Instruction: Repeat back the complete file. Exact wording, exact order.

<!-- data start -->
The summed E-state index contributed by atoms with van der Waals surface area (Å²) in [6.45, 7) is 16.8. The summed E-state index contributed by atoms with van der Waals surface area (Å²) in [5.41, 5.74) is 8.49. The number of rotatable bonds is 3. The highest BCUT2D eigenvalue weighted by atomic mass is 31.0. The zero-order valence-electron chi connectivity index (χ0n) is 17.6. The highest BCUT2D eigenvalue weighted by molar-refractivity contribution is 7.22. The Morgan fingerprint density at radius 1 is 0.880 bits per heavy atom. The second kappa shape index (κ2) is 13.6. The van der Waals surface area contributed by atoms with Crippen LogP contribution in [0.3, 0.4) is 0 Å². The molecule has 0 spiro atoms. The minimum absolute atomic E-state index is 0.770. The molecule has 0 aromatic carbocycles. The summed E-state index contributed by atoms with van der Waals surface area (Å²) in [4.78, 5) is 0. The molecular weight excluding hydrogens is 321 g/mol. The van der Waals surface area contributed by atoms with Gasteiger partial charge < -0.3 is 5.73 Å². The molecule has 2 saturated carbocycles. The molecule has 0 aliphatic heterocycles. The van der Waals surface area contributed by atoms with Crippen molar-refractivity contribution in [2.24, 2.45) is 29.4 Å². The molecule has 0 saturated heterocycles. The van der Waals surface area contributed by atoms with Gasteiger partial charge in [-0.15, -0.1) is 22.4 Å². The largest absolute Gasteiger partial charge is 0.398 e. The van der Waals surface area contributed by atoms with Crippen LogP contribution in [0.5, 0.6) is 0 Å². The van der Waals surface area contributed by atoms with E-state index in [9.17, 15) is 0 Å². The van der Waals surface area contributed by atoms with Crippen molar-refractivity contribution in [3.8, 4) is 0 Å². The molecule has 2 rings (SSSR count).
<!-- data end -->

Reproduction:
The summed E-state index contributed by atoms with van der Waals surface area (Å²) in [6.45, 7) is 16.8. The summed E-state index contributed by atoms with van der Waals surface area (Å²) in [5.41, 5.74) is 8.49. The number of rotatable bonds is 3. The highest BCUT2D eigenvalue weighted by atomic mass is 31.0. The zero-order valence-electron chi connectivity index (χ0n) is 17.6. The highest BCUT2D eigenvalue weighted by molar-refractivity contribution is 7.22. The Morgan fingerprint density at radius 1 is 0.880 bits per heavy atom. The second kappa shape index (κ2) is 13.6. The van der Waals surface area contributed by atoms with Crippen LogP contribution in [0.3, 0.4) is 0 Å². The molecule has 0 spiro atoms. The minimum absolute atomic E-state index is 0.770. The molecule has 0 aromatic carbocycles. The summed E-state index contributed by atoms with van der Waals surface area (Å²) in [4.78, 5) is 0. The molecular weight excluding hydrogens is 321 g/mol. The van der Waals surface area contributed by atoms with Gasteiger partial charge < -0.3 is 5.73 Å². The molecule has 2 saturated carbocycles. The molecule has 0 aliphatic heterocycles. The van der Waals surface area contributed by atoms with Crippen molar-refractivity contribution in [2.24, 2.45) is 29.4 Å². The molecule has 0 saturated heterocycles. The van der Waals surface area contributed by atoms with Gasteiger partial charge in [-0.15, -0.1) is 22.4 Å². The largest absolute Gasteiger partial charge is 0.398 e. The van der Waals surface area contributed by atoms with Crippen LogP contribution in [0.5, 0.6) is 0 Å². The van der Waals surface area contributed by atoms with E-state index in [9.17, 15) is 0 Å². The van der Waals surface area contributed by atoms with Crippen molar-refractivity contribution in [3.8, 4) is 0 Å². The molecule has 2 rings (SSSR count).